The operator of a proposed mental wellness and stabilization center in Brewster to help those with serious challenges has been asked by Putnam County Executive Kevin Bryne to find a new location for the facility.
Weeks of heated controversy was fueled by the ire of some of the 91 parents whose children attend the Over the Rainbow Learning Center, which would have been located next door to the facility in the shopping plaza at 2505 Carmel Ave.
Parents learned a few weeks ago that a lease had been signed to house a 24/7 center for those experiencing trauma, acute mental health issues or substance abuse.
People USA, which had signed the lease, is a nonprofit provider for mental health services. It has been running a similar operation in Dutchess County since 2017.
About 100 community members attended a Oct. 24 forum led by Michael Piazza, commissioner of the Putnam County Departments of Social Services & Mental Health, and Steve Miccio, CEO of People USA, a peer-run mental health nonprofit organization. They explained the acute need for a facility to help people in crisis situations in Putnam County.
Many residents and parents of children at Over the Rainbow who had attended the forum raised deep concerns about the crisis stabilization center being located next door to the child care center.
Last Wednesday, Byrne released a letter stating he had viewed the video of the forum along with receiving numerous letters and phone calls about the proposed stabilization center.
“After careful consideration of all the comments shared and after speaking personally with many individuals throughout the community, my administration has requested People USA to begin a search for a new location,” Byrne wrote. “While it is unfortunate that this will likely delay the opening of a stabilization center in our county, we believe this is the best path forward to ensure its success in Putnam.”
Parent Natalie Fleming, whose eight-month-old twins and a three-year old are enrolled at Over the Rainbow, said she was relieved to learn of the decision.
“As a Putnam County resident and a parent of children attending Over the Rainbow Learning Center, I am grateful for Mr. Byrne’s careful consideration of what would be most beneficial for our children and for his recognition that important projects like the crisis stabilization center deserve the proper planning and location to make them as successful and effective as possible for our community,” Fleming said.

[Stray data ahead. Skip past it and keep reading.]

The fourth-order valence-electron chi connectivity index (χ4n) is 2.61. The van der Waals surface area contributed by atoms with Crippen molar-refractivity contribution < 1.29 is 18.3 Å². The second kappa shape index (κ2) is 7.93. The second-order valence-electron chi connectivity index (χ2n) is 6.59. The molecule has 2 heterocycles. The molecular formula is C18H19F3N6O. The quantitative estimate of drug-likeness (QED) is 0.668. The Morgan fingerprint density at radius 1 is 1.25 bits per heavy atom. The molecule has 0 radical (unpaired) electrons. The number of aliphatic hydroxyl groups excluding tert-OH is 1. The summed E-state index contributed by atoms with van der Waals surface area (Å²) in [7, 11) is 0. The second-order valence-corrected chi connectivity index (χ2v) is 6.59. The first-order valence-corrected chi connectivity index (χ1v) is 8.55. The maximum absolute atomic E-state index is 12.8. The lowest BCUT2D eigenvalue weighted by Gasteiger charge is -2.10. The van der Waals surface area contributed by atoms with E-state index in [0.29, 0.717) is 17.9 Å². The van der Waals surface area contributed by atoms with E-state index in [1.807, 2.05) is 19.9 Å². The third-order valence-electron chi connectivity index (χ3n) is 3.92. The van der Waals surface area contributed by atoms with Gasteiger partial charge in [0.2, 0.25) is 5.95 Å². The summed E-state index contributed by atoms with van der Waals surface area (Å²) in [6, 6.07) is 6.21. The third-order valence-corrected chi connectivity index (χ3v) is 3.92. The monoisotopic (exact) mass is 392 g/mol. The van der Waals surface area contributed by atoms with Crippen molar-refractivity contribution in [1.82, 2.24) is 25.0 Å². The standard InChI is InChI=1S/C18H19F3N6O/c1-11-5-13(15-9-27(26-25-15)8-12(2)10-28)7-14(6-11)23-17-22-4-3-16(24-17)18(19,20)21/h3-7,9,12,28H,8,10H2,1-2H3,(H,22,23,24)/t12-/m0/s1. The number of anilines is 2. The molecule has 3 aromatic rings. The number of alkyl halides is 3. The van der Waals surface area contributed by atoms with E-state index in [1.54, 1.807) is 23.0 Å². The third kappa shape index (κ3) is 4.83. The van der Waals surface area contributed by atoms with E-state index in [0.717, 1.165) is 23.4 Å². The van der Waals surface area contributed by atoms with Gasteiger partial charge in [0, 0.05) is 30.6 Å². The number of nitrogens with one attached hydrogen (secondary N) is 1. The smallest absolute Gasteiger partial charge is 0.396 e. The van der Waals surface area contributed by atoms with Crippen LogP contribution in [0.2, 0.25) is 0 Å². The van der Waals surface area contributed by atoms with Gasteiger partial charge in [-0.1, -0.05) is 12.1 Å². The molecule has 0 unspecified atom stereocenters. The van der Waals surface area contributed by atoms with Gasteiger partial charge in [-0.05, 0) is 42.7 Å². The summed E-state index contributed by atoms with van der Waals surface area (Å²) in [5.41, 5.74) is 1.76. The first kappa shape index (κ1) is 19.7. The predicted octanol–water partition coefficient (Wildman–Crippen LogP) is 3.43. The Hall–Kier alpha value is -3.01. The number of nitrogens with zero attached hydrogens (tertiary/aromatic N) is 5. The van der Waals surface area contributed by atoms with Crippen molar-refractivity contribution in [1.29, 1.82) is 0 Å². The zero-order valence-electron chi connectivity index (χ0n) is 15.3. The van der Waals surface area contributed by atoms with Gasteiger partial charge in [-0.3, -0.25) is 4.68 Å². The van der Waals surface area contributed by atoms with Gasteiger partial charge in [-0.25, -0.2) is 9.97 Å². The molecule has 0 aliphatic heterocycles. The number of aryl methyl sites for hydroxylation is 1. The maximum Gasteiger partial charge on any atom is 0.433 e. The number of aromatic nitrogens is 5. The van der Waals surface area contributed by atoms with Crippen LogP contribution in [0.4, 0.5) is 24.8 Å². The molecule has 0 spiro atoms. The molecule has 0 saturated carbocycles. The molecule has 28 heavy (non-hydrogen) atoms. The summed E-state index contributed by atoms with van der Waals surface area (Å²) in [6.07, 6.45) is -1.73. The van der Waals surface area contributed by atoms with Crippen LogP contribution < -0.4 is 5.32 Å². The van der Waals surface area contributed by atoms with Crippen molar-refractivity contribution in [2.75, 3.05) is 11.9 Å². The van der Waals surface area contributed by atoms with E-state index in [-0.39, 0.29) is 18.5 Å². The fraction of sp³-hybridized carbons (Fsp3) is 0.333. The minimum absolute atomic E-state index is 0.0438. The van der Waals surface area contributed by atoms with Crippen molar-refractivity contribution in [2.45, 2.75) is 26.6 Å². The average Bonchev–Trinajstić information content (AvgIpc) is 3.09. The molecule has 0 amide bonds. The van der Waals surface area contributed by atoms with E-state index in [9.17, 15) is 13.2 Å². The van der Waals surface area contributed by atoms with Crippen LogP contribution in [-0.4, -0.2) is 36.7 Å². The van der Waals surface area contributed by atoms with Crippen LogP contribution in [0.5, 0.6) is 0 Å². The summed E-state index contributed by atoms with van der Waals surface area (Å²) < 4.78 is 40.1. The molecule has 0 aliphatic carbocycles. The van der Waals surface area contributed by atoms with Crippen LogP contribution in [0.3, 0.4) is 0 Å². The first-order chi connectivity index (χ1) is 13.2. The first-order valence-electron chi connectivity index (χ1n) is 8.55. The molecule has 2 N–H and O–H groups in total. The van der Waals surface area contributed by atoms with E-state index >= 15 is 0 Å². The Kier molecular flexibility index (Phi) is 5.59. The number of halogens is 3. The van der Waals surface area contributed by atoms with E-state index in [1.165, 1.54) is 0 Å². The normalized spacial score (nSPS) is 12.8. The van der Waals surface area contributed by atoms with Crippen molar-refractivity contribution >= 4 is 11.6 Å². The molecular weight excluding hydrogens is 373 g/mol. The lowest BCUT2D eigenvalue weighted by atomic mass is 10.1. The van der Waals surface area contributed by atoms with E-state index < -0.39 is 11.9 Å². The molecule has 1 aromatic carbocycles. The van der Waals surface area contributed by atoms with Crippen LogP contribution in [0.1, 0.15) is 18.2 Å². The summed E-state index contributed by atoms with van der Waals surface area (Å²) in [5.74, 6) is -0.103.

Fleming added that she hoped the stabilization center could open soon in an alternate location to provide much-needed services to county residents without the risk of impacting other crucial social services.
Other parents received Byrne’s letter from Over the Rainbow owner Rita Acerno, who said the decision to relocate the center was sound.
“Many parents who sent letters to Byrne had received his letter and they were all very happy and grateful that they are going to change their location,” Acerno said.
When word spread that the crisis center was likely to move into the shopping center, some parents who were on Acerno’s wait list had asked they be removed from the list.
“A few parents on the waiting list who had previously asked to be taken off have now asked to be put back on,” Acerno said.
Miccio said the decision was unfortunate and one he felt was driven by misinformation.
“It’s sad when stigma prevails from such a small part of a beautiful community,” Miccio said. “Fear of the unknown can create resistance to change even when that change is beneficial to all. When community members suddenly experience a loved one who is challenged with mental health or substance use, organizations like ours are suddenly embraced and appreciated.”
Miccio said the goal was to now find a new site in Putnam County where his organization will warmly welcome everyone and help them through any challenges.
The new location needs to be in buildings located in areas zoned to be open 24/7. According to Byrne spokesman Christopher Formisano, the search for a new location is underway.
Abby is a local journalist who has reported on breaking news for more than 20 years. She currently covers community issues in The Examiner as a full-time reporter and has written for the paper since its inception in 2007. Read more from Abby’s editor-author bio here. Read Abbys’s archived work here: https://www.theexaminernews.com/author/ab-lub2019/